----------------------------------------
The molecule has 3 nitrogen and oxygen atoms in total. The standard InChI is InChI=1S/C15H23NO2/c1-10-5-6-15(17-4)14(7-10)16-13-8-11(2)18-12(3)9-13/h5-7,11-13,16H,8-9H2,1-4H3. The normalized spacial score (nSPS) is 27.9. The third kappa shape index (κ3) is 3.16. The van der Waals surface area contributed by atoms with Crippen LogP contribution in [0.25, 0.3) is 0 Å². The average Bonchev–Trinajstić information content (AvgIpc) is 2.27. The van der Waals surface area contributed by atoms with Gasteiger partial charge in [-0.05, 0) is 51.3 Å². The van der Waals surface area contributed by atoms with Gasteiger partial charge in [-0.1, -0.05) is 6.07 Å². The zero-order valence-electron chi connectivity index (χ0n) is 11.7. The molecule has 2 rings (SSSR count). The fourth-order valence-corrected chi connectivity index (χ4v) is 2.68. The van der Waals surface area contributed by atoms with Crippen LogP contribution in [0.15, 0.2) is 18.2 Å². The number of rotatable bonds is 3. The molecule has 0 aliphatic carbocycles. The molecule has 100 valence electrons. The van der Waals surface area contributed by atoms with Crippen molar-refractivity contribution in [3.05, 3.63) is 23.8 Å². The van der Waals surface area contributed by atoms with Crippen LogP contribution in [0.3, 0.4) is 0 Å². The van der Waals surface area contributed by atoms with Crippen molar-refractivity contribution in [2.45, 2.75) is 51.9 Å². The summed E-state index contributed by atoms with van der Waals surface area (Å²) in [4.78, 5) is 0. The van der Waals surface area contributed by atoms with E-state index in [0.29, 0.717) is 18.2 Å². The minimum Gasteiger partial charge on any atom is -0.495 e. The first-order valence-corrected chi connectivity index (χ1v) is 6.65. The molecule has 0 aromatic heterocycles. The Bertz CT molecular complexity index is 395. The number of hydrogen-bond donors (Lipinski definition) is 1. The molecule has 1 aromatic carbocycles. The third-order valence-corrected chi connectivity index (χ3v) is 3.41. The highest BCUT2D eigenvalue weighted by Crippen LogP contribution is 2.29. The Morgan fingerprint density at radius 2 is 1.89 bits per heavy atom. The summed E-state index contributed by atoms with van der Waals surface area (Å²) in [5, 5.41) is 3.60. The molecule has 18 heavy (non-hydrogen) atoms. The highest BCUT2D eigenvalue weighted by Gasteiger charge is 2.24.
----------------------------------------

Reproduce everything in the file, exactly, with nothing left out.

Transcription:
The molecule has 3 nitrogen and oxygen atoms in total. The standard InChI is InChI=1S/C15H23NO2/c1-10-5-6-15(17-4)14(7-10)16-13-8-11(2)18-12(3)9-13/h5-7,11-13,16H,8-9H2,1-4H3. The normalized spacial score (nSPS) is 27.9. The third kappa shape index (κ3) is 3.16. The van der Waals surface area contributed by atoms with Crippen LogP contribution in [0.25, 0.3) is 0 Å². The average Bonchev–Trinajstić information content (AvgIpc) is 2.27. The van der Waals surface area contributed by atoms with Gasteiger partial charge in [-0.05, 0) is 51.3 Å². The van der Waals surface area contributed by atoms with Gasteiger partial charge in [-0.1, -0.05) is 6.07 Å². The zero-order valence-electron chi connectivity index (χ0n) is 11.7. The molecule has 2 rings (SSSR count). The fourth-order valence-corrected chi connectivity index (χ4v) is 2.68. The van der Waals surface area contributed by atoms with Crippen LogP contribution in [0.15, 0.2) is 18.2 Å². The number of rotatable bonds is 3. The molecule has 0 aliphatic carbocycles. The molecule has 100 valence electrons. The van der Waals surface area contributed by atoms with Crippen molar-refractivity contribution in [3.05, 3.63) is 23.8 Å². The van der Waals surface area contributed by atoms with Crippen LogP contribution in [0.3, 0.4) is 0 Å². The van der Waals surface area contributed by atoms with Crippen molar-refractivity contribution in [2.45, 2.75) is 51.9 Å². The summed E-state index contributed by atoms with van der Waals surface area (Å²) in [4.78, 5) is 0. The van der Waals surface area contributed by atoms with E-state index in [0.29, 0.717) is 18.2 Å². The minimum Gasteiger partial charge on any atom is -0.495 e. The first-order valence-corrected chi connectivity index (χ1v) is 6.65. The molecule has 0 aromatic heterocycles. The Bertz CT molecular complexity index is 395. The number of hydrogen-bond donors (Lipinski definition) is 1. The molecule has 1 aromatic carbocycles. The third-order valence-corrected chi connectivity index (χ3v) is 3.41. The highest BCUT2D eigenvalue weighted by Crippen LogP contribution is 2.29. The Morgan fingerprint density at radius 2 is 1.89 bits per heavy atom. The summed E-state index contributed by atoms with van der Waals surface area (Å²) in [5, 5.41) is 3.60. The molecule has 18 heavy (non-hydrogen) atoms. The highest BCUT2D eigenvalue weighted by Gasteiger charge is 2.24.